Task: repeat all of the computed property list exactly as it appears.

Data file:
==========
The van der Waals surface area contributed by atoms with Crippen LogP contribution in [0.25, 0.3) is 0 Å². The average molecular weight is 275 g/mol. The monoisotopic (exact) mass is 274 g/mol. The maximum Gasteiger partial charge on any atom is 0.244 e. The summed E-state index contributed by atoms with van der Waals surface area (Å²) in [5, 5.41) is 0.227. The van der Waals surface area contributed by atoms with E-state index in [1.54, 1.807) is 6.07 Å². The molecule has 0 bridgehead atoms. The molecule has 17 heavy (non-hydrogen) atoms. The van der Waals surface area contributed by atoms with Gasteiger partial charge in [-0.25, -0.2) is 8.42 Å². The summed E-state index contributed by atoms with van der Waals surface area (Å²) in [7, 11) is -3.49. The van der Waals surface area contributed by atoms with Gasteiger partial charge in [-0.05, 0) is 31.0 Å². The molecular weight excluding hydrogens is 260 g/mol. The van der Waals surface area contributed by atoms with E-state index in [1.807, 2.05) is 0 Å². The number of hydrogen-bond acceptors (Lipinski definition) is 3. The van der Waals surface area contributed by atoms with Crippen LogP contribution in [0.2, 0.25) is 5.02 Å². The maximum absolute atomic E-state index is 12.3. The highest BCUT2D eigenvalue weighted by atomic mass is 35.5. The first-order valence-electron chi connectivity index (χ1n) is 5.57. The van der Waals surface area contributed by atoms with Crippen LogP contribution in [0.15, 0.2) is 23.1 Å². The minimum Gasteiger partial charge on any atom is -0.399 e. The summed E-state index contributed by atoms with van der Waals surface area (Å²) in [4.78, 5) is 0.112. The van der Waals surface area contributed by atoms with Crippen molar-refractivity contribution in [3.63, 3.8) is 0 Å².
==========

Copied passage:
The van der Waals surface area contributed by atoms with Crippen LogP contribution in [0.25, 0.3) is 0 Å². The average molecular weight is 275 g/mol. The monoisotopic (exact) mass is 274 g/mol. The maximum Gasteiger partial charge on any atom is 0.244 e. The summed E-state index contributed by atoms with van der Waals surface area (Å²) in [5, 5.41) is 0.227. The van der Waals surface area contributed by atoms with E-state index in [1.54, 1.807) is 6.07 Å². The molecule has 0 bridgehead atoms. The molecule has 17 heavy (non-hydrogen) atoms. The van der Waals surface area contributed by atoms with Gasteiger partial charge in [-0.25, -0.2) is 8.42 Å². The summed E-state index contributed by atoms with van der Waals surface area (Å²) in [7, 11) is -3.49. The van der Waals surface area contributed by atoms with Gasteiger partial charge in [-0.05, 0) is 31.0 Å². The molecular weight excluding hydrogens is 260 g/mol. The van der Waals surface area contributed by atoms with E-state index in [1.807, 2.05) is 0 Å². The number of hydrogen-bond acceptors (Lipinski definition) is 3. The van der Waals surface area contributed by atoms with Crippen LogP contribution in [0.2, 0.25) is 5.02 Å². The maximum absolute atomic E-state index is 12.3. The highest BCUT2D eigenvalue weighted by atomic mass is 35.5. The first-order valence-electron chi connectivity index (χ1n) is 5.57. The van der Waals surface area contributed by atoms with Crippen LogP contribution in [0.15, 0.2) is 23.1 Å². The minimum Gasteiger partial charge on any atom is -0.399 e. The summed E-state index contributed by atoms with van der Waals surface area (Å²) in [4.78, 5) is 0.112. The van der Waals surface area contributed by atoms with Crippen molar-refractivity contribution in [3.63, 3.8) is 0 Å².